Thousands Attend Dr. King's Commemorative Service

( [email protected] ) Jan 19, 2004 12:15 PM EST

ATLANTA – Thousands gathered for the 36th annual commemorative service for Martin Luther King Jr. today at Ebenezer Baptist Church, where he preached until his assassination in 1968. Organizers hope for a more peaceful gathering than the rally held on Dr. King’s birthday on Thursday against President Bush’s visit to the Reverend’s tomb.

"Peace, not war; that's what Martin stood for!" and "Bush, go home!," over 800 protestors chanted.

The demonstrators argued that Bush's policies on the Iraq war, affirmative action and social service funding directly contradicted King's legacy.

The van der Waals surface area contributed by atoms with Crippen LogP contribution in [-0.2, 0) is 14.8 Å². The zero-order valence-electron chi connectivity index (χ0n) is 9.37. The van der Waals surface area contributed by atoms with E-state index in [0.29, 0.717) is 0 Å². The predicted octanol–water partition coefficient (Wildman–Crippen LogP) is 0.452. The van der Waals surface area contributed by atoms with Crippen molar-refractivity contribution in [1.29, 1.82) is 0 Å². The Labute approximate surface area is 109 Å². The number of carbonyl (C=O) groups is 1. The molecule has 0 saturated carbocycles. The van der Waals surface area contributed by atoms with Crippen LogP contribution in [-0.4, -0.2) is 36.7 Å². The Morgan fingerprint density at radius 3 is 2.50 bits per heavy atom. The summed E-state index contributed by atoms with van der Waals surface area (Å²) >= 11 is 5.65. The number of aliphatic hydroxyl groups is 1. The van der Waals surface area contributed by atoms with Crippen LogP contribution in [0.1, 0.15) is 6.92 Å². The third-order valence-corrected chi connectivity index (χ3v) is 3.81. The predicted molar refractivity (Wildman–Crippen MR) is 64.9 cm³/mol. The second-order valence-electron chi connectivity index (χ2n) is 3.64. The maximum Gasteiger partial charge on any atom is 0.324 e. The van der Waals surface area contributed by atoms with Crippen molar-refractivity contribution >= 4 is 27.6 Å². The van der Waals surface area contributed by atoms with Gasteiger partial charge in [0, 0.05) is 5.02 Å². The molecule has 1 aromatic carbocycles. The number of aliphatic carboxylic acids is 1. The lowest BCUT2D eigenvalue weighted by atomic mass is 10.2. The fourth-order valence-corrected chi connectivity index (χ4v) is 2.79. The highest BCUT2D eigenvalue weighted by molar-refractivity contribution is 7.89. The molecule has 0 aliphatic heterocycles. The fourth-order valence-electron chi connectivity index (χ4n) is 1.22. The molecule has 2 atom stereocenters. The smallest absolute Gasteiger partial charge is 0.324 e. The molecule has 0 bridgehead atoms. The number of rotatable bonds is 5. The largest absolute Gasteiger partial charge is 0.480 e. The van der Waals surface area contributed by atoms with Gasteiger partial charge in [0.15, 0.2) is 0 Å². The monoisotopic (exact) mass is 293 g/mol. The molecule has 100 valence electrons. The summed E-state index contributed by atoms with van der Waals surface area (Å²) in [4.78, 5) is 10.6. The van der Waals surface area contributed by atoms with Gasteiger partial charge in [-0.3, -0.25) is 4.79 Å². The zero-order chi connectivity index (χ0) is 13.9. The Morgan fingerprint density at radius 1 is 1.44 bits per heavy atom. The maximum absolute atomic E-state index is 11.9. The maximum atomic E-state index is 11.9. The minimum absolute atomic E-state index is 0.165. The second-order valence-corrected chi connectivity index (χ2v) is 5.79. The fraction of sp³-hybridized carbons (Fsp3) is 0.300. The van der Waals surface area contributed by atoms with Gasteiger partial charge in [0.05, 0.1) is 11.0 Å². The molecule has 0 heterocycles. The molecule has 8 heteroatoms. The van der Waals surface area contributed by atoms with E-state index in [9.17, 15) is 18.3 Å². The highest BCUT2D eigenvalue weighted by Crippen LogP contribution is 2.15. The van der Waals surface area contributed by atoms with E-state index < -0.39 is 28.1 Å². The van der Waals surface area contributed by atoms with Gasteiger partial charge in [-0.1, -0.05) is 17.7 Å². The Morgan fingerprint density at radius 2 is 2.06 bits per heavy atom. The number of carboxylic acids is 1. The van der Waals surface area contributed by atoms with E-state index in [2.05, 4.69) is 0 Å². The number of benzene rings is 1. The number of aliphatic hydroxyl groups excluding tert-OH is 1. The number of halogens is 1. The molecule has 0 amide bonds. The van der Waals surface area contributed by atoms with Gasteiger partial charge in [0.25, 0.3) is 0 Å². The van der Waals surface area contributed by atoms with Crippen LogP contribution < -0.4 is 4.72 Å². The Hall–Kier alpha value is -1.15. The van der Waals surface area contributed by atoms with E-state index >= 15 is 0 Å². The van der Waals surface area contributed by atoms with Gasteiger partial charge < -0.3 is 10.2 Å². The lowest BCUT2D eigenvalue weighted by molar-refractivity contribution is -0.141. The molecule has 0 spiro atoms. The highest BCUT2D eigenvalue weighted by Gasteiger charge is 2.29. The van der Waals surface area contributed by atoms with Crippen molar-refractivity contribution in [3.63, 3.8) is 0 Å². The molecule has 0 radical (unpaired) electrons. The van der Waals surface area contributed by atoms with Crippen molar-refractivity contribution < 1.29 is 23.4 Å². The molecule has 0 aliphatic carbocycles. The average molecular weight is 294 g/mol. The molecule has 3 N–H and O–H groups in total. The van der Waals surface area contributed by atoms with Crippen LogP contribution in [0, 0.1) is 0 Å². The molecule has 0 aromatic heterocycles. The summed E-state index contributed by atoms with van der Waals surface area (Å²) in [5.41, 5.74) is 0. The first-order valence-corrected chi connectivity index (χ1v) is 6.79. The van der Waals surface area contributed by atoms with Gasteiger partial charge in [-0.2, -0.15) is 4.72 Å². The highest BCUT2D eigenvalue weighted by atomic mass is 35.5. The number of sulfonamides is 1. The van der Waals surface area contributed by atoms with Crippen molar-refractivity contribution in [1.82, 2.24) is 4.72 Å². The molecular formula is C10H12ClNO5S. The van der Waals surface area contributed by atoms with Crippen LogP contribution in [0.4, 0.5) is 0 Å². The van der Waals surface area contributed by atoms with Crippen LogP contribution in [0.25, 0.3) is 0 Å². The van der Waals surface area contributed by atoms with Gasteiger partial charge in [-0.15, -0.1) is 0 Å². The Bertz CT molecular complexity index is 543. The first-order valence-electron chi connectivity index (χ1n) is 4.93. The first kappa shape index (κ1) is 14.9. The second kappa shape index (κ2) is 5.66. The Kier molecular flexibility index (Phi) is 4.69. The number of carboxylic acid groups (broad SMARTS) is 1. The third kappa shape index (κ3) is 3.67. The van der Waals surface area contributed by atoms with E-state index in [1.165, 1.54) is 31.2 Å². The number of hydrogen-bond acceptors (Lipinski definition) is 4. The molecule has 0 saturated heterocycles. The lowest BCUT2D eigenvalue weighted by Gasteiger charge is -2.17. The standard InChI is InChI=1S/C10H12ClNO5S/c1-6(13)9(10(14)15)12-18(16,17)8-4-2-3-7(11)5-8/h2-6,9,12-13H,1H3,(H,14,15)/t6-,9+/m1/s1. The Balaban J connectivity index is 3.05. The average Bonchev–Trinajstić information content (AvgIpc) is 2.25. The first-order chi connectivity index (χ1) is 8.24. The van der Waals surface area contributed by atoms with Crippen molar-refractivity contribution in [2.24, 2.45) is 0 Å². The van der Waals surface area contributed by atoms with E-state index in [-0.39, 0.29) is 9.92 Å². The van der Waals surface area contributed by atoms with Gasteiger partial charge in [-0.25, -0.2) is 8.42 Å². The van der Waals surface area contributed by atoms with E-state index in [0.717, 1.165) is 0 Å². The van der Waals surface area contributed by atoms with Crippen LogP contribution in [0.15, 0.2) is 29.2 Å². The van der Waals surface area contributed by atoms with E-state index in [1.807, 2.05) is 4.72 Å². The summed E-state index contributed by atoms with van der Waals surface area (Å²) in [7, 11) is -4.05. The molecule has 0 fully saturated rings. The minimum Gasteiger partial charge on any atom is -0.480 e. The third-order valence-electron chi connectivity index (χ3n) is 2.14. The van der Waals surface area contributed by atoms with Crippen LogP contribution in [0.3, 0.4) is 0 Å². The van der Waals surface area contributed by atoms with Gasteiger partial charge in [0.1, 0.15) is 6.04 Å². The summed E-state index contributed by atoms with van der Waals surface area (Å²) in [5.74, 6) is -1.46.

While Monday’s service is likely to see less discord, the same anti-war message will be peppered throughout the day.

Dr. King’s widow, Coretta Scott King, who urged world leaders to avoid an impending war in Iraq during her remarks at last year's service, said she would address the issue again. His son, Martin Luther King III, president of the King Center for Nonviolent Social Change, will also speak for peace during his opening speech for the service.

The daylong celebration of King’s birthday will include memorials, church services and volunteer projects around the nation. This year, the annual theme, “Remember! Celebrate! Act! A Day On... Not a Day off,” will emphasize the importance of community service.

In the late afternoon, an annual march through Atlanta’s historic Sweet Auburn district, where King grew up, is planned, and more than 15,000 people were expected to eat at the Hosea Williams Feed the Hungry dinner at Turner Field.

Williams, one of King's first lieutenants in the civil rights battle, died in 2000 after a battle with cancer. Thursday marked King’s 75th birthday.